In-House Accounting Versus Outsourcing: Why You Need an In-House Accountant
A good accountant may come at a high cost, but as business owners often quickly discover, the return on investment is far greater—especially when they bring that accountant in-house. Beyond managing your business's taxes, a good accountant closes the monthly books, generates monthly financial statements and drives weekly and monthly financial management.
Unfortunately, many business owners ignore their financials until tax time, which puts them at a significant deficit in achieving strong financial performance. This is why when the question of in-house accounting versus outsourcing comes up for firms of a certain size, in-house accounting always wins.
Financial management benefits
An in-house accountant helps companies prepare quarterly and annual tax reports, set tax strategies to minimize taxes and comply with tax laws in the run-up to tax season. But what about benefits beyond that period? Here are just a few advantages to maintaining an in-house accountant long-term:
- They can prepare financial statements for you to review and see how your firm is performing month-to-month and year-over-year.
- They can generate accounts receivable and payable reports for you to see what customers are neglecting payments so you can correct the issue at 45 days instead of 120 days.
- They can monitor your working capital—bank accounts, credit cards, receivables, payables and supplier credit—to help you manage your cash flow.
Although outsourced accountants may prepare and present monthly financial statements, they rarely look at weekly cash flow and bank account balances. They may also not know about any big purchases that are upcoming, such as a quarterly insurance payment or new-hire signing bonus.
When in-house, your accountant not only sees the numbers in the system, but interacts with you as the owner or with the management team daily. As such, they're privy to much more of what's going on in your business on a day-to-day basis and can provide you with insights and recommendations accordingly.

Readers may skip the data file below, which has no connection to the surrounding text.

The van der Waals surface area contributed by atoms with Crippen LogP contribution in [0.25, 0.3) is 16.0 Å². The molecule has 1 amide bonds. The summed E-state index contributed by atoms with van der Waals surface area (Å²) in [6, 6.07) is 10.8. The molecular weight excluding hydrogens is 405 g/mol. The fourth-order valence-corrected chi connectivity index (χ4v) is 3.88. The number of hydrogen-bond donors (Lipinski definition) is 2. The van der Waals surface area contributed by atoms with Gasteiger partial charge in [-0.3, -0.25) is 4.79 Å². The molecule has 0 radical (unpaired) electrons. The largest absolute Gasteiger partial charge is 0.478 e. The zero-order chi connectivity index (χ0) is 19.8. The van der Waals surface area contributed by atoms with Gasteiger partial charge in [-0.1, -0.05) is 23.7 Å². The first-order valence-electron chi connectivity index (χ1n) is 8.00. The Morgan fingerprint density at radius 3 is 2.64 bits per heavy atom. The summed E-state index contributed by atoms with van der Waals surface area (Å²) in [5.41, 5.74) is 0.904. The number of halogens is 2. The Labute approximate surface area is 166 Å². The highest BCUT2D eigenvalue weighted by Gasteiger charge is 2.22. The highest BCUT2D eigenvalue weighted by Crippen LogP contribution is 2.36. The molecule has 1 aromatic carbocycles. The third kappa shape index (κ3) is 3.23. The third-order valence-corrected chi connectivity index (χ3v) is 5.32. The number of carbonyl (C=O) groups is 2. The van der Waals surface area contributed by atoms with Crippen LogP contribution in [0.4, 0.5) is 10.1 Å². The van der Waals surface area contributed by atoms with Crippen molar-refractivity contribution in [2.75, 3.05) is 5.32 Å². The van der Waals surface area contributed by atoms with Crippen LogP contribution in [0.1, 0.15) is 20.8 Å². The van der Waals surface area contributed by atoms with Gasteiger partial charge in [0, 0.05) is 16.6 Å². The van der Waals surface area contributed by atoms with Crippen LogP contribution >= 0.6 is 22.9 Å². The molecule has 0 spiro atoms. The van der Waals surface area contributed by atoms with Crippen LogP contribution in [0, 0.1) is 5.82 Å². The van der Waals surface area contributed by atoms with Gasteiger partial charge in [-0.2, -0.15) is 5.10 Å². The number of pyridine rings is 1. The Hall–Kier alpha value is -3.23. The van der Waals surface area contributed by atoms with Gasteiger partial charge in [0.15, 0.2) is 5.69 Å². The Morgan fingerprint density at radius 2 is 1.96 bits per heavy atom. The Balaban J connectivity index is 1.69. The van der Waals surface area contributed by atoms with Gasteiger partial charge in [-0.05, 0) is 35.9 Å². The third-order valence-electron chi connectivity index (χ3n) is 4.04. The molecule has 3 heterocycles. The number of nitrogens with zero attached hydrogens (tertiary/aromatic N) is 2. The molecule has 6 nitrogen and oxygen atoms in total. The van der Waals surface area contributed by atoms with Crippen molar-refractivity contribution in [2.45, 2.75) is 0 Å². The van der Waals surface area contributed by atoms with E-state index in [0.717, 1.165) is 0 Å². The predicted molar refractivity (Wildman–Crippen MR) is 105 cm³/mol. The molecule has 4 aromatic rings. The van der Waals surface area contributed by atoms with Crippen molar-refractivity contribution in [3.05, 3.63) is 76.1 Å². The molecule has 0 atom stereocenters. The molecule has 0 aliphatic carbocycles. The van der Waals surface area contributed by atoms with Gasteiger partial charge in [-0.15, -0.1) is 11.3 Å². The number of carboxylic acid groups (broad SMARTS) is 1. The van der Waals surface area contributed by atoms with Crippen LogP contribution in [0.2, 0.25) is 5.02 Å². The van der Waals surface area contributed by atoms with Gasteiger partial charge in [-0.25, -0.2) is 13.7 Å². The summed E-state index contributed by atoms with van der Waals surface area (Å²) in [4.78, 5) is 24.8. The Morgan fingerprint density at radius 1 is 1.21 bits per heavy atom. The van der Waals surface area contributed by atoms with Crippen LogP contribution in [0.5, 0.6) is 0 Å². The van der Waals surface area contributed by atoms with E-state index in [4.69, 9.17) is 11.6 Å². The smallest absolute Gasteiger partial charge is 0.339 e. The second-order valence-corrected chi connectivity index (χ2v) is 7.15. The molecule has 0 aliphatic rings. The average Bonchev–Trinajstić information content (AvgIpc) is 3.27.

Legal and corporate benefits
Most businesses with more than $1 million in revenue organize as a corporation or limited liability company, LLC for short, to shield the owners from liability. However, many business owners then freely commingle personal funds with business funds, using business funds to directly pay for personal transactions or adding funds when there's a shortage, without tracking these additions.
All of these are huge infractions that could cause a judge to "pierce the corporate veil." This "piercing" occurs when a judge, often at the request of a litigant, reviews the company's financial records, including bank accounts. If it appears the business owner repeatedly used the business as a personal extension, the judge may negate the liability shield provided by the LLC or corporation and allow the business and its assets to be treated the same as the owner.
Having a knowledgeable accountant on staff can keep you and your business on the proverbial straight and narrow. For example, the accountant will ensure that you only use the company business card to pay for eligible business expenses, submit correct receipts for them and then receive the proper reimbursement. Furthermore, they'll properly document any shortages for which you inject cash as an increase in shareholder's equity or as a shareholder's loan.
Having timely financial data aids significantly in decision-making, particularly if you have an in-house accountant to help collect and interpret it. Such data helps answer questions such as:
- How much did marketing spend on its campaign? What was the associated increase in sales in the following months?
- Is the company overall, or each segment of it, adhering to the budget? If not, what are the deviations, and what's causing those?
- How does gross margin by service or service category look? If it's low, what steps can the managers of those service areas take to change it?
If you only have a tax accountant review your financial results 12 to 18 months after they occurred, you may have absolutely no current information to help you manage your finances from day to day. But, if you have an in-house accountant who's diligently and accurately generating these statements and pointing out changes to the team, management can act on them in a timely manner, heading off potential trouble and positively impacting the business.
All of this shows that when it comes to in-house accounting versus outsourcing, an in-house accountant isn't a splurge but a route to savings on all levels.
Financial insights for your business
This information is provided for educational purposes only and should not be relied on or interpreted as accounting, financial planning, investment, legal or tax advice. First Citizens Bank (or its affiliates) neither endorses nor guarantees this information, and encourages you to consult a professional for advice applicable to your specific situation.